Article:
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If k, m, and t are positive integers and k/6 + m/4 = t/12, do t and 12

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If k, m, and t are positive integers and k/6 + m/4 = t/12, do t and 12  [#permalink]

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New post Updated on: 05 Feb 2019, 02:31
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If k, m, and t are positive integers and k/6 + m/4 = t/12, do t and 12 have a common factor greater than 1?


(1) k is a multiple of 3.

(2) m is a multiple of 3.


In the explanation of this question they say that the sum of two multiples of 3 give the number that is also a multiple of 3.
Is that a general rule for any number? If someone can elaborate I would be grateful!

Originally posted by Stiv on 23 Feb 2012, 01:28.
Last edited by Bunuel on 05 Feb 2019, 02:31, edited 1 time in total.
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Re: If k, m, and t are positive integers and k/6 + m/4 = t/12, do t and 12  [#permalink]

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New post 23 Feb 2012, 01:40
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Stiv wrote:
If k, m, and t are positive integers and \(\frac {k}{6} + \frac {m}{4} = \frac {t}{12}\) , do t and 12 have a common factor greater than 1?
(1) k is a multiple of 3.
(2) m is a multiple of 3.


In the explanation of this question they say that the sum of two multiples of 3 give the number that is also a multiple of 3.
Is that a general rule for any number? If someone can elaborate I would be grateful!


If k, m, and t are positive integers and \(\frac{k}{6} + \frac{m}{4} = \frac{t}{12}\), do t and 12 have a common factor greater than 1 ?

\(\frac{k}{6} + \frac{m}{4} = \frac{t}{12}\) --> \(2k+3m=t\).

(1) k is a multiple of 3 --> \(k=3x\), where \(x\) is a positive integer --> \(2k+3m=6x+3m=3(2x+m)=t\) --> \(t\) is multiple of 3, hence \(t\) and 12 have a common factor of 3>1. Sufficient.

(2) m is a multiple of 3 --> \(m=3y\), where \(y\) is a positive integer --> \(2k+3m=2k+9y=t\) --> \(t\) and 12 may or may not have a common factor greater than 1. Not sufficient.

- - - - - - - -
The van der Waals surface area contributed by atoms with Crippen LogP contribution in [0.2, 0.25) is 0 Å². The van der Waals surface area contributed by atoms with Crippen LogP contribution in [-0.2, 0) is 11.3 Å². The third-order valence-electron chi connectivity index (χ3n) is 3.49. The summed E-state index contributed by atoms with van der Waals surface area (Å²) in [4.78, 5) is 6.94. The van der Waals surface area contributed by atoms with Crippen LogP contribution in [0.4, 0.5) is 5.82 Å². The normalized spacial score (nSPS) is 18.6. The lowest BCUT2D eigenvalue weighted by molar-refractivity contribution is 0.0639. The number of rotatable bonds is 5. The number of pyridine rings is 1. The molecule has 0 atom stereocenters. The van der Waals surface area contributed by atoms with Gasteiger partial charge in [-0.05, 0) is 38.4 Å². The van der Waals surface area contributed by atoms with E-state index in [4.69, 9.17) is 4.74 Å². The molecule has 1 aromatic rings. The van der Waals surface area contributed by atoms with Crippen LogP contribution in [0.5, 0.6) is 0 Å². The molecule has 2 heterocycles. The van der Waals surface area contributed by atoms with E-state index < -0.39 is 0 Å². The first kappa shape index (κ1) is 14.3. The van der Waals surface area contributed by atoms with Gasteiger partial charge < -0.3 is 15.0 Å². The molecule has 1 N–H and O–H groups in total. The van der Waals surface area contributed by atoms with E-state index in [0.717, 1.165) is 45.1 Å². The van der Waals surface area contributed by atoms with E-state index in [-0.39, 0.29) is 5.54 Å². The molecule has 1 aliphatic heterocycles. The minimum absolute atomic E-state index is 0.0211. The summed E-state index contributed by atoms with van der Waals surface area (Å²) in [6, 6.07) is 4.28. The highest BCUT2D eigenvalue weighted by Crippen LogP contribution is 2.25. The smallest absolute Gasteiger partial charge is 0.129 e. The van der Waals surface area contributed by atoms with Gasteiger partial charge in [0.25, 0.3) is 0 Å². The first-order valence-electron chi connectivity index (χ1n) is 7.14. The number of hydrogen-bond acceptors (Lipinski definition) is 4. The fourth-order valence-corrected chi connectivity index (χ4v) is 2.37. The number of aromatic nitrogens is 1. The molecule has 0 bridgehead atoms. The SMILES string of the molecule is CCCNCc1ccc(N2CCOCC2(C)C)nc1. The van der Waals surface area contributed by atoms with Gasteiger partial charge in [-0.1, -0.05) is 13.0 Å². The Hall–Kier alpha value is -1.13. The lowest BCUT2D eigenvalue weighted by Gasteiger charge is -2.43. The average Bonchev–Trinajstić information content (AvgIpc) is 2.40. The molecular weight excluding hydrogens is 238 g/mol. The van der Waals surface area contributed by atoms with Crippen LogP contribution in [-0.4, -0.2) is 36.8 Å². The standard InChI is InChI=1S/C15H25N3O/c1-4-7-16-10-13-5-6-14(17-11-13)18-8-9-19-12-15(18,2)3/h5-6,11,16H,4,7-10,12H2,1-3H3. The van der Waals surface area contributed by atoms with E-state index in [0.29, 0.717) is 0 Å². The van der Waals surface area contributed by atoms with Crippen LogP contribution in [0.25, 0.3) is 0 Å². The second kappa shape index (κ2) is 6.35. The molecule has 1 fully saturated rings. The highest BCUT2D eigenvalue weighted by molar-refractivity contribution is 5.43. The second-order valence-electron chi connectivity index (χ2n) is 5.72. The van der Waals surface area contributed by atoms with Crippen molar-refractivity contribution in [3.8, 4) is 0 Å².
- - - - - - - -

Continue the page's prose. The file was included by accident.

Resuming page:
Answer: A.

As for your question:
If integers \(a\) and \(b\) are both multiples of some integer \(k>1\) (divisible by \(k\)), then their sum and difference will also be a multiple of \(k\) (divisible by \(k\)):
Example: \(a=6\) and \(b=9\), both divisible by 3 ---> \(a+b=15\) and \(a-b=-3\), again both divisible by 3.

If out of integers \(a\) and \(b\) one is a multiple of some integer \(k>1\) and another is not, then their sum and difference will NOT be a multiple of \(k\) (divisible by \(k\)):
Example: \(a=6\), divisible by 3 and \(b=5\), not divisible by 3 ---> \(a+b=11\) and \(a-b=1\), neither is divisible by 3.

If integers \(a\) and \(b\) both are NOT multiples of some integer \(k>1\) (divisible by \(k\)), then their sum and difference may or may not be a multiple of \(k\) (divisible by \(k\)):
Example: \(a=5\) and \(b=4\), neither is divisible by 3 ---> \(a+b=9\), is divisible by 3 and \(a-b=1\), is not divisible by 3;
OR: \(a=6\) and \(b=3\), neither is divisible by 5 ---> \(a+b=9\) and \(a-b=3\), neither is divisible by 5;
OR: \(a=2\) and \(b=2\), neither is divisible by 4 ---> \(a+b=4\) and \(a-b=0\), both are divisible by 4.

Hope it's clear.
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If k, m, and t are positive integers and k/6 + m/4 = t/12, do t and 12  [#permalink]

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New post 26 Jun 2013, 00:39
The answer should be (A).

By simplifying the equation we get 2k + 3m = t
Does this mean that 2 and/or 3 are factors of t? Not necessarily!
Consider k=1 and m=1 => t=5. Does t have 2 and 3 as factors? No!
Alternately, consider k=3 and m=2 => t=12. In this case, t does have both k and m as factors.

Point to note:
If a positive integer is the sum of the multiples of other positive integers, it need not be a multiple of either of the integers!

Carrying on with this question,

Using statement 1: If k is a multiple of 3, then the equation can be written as
2k + 3m = t
=> 2*3n + 3m = t (where n is a positive integer)
=> 3 (2n +m) = t